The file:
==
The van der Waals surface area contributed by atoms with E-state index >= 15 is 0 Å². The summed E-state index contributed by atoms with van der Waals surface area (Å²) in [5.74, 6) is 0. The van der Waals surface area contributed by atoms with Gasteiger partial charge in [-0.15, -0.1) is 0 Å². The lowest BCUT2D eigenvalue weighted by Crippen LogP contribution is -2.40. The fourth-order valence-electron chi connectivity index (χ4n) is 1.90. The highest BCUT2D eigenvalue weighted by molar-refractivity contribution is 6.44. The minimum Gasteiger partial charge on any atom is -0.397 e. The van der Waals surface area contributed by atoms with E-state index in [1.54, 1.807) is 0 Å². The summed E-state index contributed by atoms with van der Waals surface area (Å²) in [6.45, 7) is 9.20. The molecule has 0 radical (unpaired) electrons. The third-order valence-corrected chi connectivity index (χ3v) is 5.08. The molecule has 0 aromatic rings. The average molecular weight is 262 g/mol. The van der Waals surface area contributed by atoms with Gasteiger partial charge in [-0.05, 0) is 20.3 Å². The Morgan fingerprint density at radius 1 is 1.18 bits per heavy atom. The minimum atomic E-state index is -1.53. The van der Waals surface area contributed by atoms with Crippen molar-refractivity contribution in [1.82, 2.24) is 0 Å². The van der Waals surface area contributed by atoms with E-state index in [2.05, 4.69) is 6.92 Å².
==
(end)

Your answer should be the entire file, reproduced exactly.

The van der Waals surface area contributed by atoms with E-state index >= 15 is 0 Å². The summed E-state index contributed by atoms with van der Waals surface area (Å²) in [5.74, 6) is 0. The van der Waals surface area contributed by atoms with Gasteiger partial charge in [-0.15, -0.1) is 0 Å². The lowest BCUT2D eigenvalue weighted by Crippen LogP contribution is -2.40. The fourth-order valence-electron chi connectivity index (χ4n) is 1.90. The highest BCUT2D eigenvalue weighted by molar-refractivity contribution is 6.44. The minimum Gasteiger partial charge on any atom is -0.397 e. The van der Waals surface area contributed by atoms with E-state index in [1.54, 1.807) is 0 Å². The summed E-state index contributed by atoms with van der Waals surface area (Å²) in [6.45, 7) is 9.20. The molecule has 0 radical (unpaired) electrons. The third-order valence-corrected chi connectivity index (χ3v) is 5.08. The molecule has 0 aromatic rings. The average molecular weight is 262 g/mol. The van der Waals surface area contributed by atoms with Gasteiger partial charge in [-0.05, 0) is 20.3 Å². The Morgan fingerprint density at radius 1 is 1.18 bits per heavy atom. The minimum atomic E-state index is -1.53. The van der Waals surface area contributed by atoms with Crippen molar-refractivity contribution in [1.82, 2.24) is 0 Å². The van der Waals surface area contributed by atoms with E-state index in [2.05, 4.69) is 6.92 Å².